Vitamin D May Significantly Lower Your Risk of Heart Disease
While it's well known that vitamin D is important for healthy bones, recent research suggests that it is also very important for heart health. A study conducted in Denmark suggests that vitamin D deficiency may increase risk of death from heart disease by up to 81%.
The study is the largest of its kind to date, including 10,170 men and women. After taking blood samples to measure vitamin D levels, the researchers kept track of all of the participants for 29 years.
Their conclusions? When compared with adequate vitamin D levels, people with low levels were 40% more likely to have ischemic heart disease, 64% more likely to suffer from a heart attack, 57% more likely to die prematurely, and 81% more likely to die from heart disease.
The researchers also conducted an analysis of 17 studies that examined the link between low vitamin D and ischemic heart disease and 18 other studies that looked at the association between low vitamin D and premature death.
They found that the risk of ischemic heart disease and premature death were 39% and 46% higher for individuals with the lowest vitamin D levels compared to individuals with the highest vitamin D levels.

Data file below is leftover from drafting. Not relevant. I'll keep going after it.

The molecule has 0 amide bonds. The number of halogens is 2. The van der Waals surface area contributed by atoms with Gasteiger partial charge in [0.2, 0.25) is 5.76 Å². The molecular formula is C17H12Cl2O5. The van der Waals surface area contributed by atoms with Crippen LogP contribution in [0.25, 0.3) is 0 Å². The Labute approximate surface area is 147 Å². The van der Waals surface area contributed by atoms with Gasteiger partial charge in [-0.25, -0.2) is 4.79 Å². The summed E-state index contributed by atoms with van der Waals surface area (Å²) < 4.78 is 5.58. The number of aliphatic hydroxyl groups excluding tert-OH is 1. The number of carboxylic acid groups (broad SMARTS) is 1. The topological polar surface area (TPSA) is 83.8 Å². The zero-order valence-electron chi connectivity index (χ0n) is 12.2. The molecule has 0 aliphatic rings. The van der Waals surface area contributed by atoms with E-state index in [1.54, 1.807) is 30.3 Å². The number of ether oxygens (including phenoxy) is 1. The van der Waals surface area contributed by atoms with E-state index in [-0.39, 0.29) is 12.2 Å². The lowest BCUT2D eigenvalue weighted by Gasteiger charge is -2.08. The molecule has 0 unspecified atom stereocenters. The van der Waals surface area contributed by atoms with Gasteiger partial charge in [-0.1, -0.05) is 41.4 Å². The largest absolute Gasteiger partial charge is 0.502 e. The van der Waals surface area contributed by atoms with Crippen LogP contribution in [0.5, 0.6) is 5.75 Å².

The study was published online ahead of print on August 30, 2012 in Arteriosclerosis, Thrombosis and Vascular Biology and was conducted by researchers at Copenhagen University Hospital.
Vitamin D is one of the nutrients essential to maintaining overall health. Previous studies have shown it to be associated with improved kidney health, reductions in skin cancer, reducing the risk of osteoporosis, improved cardiovascular health, combating diabetes, and improving age related eye degeneration.
Vitamin D can be found in milk, fortified cereals, fish, and eggs. Your body also processes vitamin D from the sun but it becomes harder for our bodies to process vitamin D as we age. A high quality vitamin D3 supplement is always a good option if you feel that you’re not getting enough through diet and sun.